IEDM: CEA-Leti integrates spiking neural network
Spiking neural networks are closer to biological neural functioning because they classify information based on temporal spikes rather than continuous levels. This also makes them more energy efficient if somewhat more complex than digital neural networks.
CEA-Leti’s claims comes in spite of the fact that BrainChip Holdings Ltd. has launched its Akida Neuromorphic System-on-Chip (SoC) back in September 2018, claiming to be the first company with a hardware implementation of a spiking neural network architecture (see BrainChip launches spiking neural network SoC).
CEA-Leti built its chip in a 130nm CMOS manufacturing process with analog neurons and resistive-RAM-based (ReRAM) synapses, integrated monolithically on top of CMOS devices. The ReRAM devices are based on titanium-oxide and hafnium-oxide layers between titanium-nitride electrodes, transition-metal oxide two terminal ReRAMs.
CEA-Leti spiking neural network chip floor plan. Source: IEDM.
The test chip includes 11,500 1T-1R ReRAM cells and demonstrated an accuracy of 84 percent at recognizing handwritten digits from the MNIST database, with 5x lower energy dissipation at the synapse and neuron level (3.6 pJ) versus other chips that use formal programming methods for image classification.
Next: Possible improvements
The researchers say that moving to the 28nm node from 130nm could result in a 10x energy reduction and a 30x density gain, and that using RRAM to build multiple-level memory cells versus the single-level cells in the test chip, can further reduce synaptic density by 4x.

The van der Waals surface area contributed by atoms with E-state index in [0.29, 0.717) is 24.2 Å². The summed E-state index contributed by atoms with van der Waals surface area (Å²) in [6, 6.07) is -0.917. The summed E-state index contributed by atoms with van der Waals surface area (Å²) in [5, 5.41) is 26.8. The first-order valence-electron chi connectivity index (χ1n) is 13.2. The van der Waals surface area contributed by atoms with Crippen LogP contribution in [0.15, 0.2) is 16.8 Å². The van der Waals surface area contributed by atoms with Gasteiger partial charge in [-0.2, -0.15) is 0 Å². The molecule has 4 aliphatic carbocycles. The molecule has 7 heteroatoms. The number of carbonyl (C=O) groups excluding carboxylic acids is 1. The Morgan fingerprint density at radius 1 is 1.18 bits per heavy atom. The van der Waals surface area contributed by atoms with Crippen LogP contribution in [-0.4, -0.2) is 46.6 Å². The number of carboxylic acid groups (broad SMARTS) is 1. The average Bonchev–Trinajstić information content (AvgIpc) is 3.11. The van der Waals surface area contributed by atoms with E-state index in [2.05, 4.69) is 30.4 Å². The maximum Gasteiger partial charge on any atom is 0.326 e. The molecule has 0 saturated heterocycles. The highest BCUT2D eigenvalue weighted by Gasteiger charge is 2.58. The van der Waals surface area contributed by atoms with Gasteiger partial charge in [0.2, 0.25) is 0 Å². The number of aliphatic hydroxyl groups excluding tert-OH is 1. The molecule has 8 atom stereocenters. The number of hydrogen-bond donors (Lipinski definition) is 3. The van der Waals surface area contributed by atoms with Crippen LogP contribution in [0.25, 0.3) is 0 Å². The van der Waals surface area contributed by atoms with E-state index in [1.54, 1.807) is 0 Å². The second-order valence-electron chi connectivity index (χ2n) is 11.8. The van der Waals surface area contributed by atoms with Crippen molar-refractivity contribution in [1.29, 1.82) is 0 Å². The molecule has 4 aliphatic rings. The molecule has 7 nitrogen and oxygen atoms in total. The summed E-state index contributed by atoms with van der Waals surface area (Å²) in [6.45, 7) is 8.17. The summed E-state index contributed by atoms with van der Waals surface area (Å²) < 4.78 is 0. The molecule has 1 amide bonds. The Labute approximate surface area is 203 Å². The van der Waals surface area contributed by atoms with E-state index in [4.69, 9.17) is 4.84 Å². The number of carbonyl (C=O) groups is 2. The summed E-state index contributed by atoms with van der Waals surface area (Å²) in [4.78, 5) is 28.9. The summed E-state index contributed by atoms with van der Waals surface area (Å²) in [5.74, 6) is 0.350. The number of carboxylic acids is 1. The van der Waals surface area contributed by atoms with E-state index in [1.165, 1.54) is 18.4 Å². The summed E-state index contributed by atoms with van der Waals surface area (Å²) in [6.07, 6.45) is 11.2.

It should also be noted that CEA-Leti is a development and manufacturing partner for Weebit Nano Ltd., a startup making progress with silicon-oxide based ReRAM (see Weebit, Leti to demo SiOx ReRAM in neuromorphic application). The paper,, number 14.3, is titled: Fully Integrated Spiking Neural Network with Analog Neurons and RRAM Synapse.
Elsewhere at IEDM Stefan Cosemans of IMEC will present Towards 10,000TOPS/W DNN inference with analog in-memory computing – a circuit blueprint, device options and requirements.
IBM and Kioxia (formerly Toshiba Memory) will also discuss analog in-memory as the basis of neuromorphic computing at IEDM. Tayfun Gokmen of IBM will present The marriage of training and inference for scaled deep learning analog hardware. Jun Deguchi of Kioxia will ask: Can in-memory/analog accelerators be a silver bullet for energy-efficient inference?
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